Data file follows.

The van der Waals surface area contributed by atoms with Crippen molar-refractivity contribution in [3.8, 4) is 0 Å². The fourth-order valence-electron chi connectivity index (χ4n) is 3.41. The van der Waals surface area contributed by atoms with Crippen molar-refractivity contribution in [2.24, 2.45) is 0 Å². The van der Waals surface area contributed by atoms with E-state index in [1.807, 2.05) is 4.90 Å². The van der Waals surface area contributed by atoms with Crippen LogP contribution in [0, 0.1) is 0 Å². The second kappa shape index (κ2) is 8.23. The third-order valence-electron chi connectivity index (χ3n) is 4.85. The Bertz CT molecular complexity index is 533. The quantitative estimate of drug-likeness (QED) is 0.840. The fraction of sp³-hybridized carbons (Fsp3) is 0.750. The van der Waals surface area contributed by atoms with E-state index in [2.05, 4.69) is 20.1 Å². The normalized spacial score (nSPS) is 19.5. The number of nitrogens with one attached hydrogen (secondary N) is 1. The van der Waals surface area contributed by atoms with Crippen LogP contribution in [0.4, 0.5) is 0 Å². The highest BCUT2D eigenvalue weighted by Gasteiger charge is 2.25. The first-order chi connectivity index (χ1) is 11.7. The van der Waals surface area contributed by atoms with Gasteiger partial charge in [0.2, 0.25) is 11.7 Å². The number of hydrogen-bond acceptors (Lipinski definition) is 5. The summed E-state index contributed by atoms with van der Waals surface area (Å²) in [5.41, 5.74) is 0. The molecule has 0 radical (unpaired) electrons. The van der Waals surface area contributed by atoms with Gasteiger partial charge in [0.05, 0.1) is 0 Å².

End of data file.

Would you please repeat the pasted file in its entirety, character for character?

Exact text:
The van der Waals surface area contributed by atoms with Crippen molar-refractivity contribution in [3.8, 4) is 0 Å². The fourth-order valence-electron chi connectivity index (χ4n) is 3.41. The van der Waals surface area contributed by atoms with Crippen molar-refractivity contribution in [2.24, 2.45) is 0 Å². The van der Waals surface area contributed by atoms with E-state index in [1.807, 2.05) is 4.90 Å². The van der Waals surface area contributed by atoms with Crippen LogP contribution in [0, 0.1) is 0 Å². The second kappa shape index (κ2) is 8.23. The third-order valence-electron chi connectivity index (χ3n) is 4.85. The Bertz CT molecular complexity index is 533. The quantitative estimate of drug-likeness (QED) is 0.840. The fraction of sp³-hybridized carbons (Fsp3) is 0.750. The van der Waals surface area contributed by atoms with E-state index in [2.05, 4.69) is 20.1 Å². The normalized spacial score (nSPS) is 19.5. The number of nitrogens with one attached hydrogen (secondary N) is 1. The van der Waals surface area contributed by atoms with Crippen LogP contribution in [0.4, 0.5) is 0 Å². The highest BCUT2D eigenvalue weighted by Gasteiger charge is 2.25. The first-order chi connectivity index (χ1) is 11.7. The van der Waals surface area contributed by atoms with Gasteiger partial charge in [0.2, 0.25) is 11.7 Å². The number of hydrogen-bond acceptors (Lipinski definition) is 5. The summed E-state index contributed by atoms with van der Waals surface area (Å²) in [5.41, 5.74) is 0. The molecule has 0 radical (unpaired) electrons. The van der Waals surface area contributed by atoms with Gasteiger partial charge in [0.05, 0.1) is 0 Å².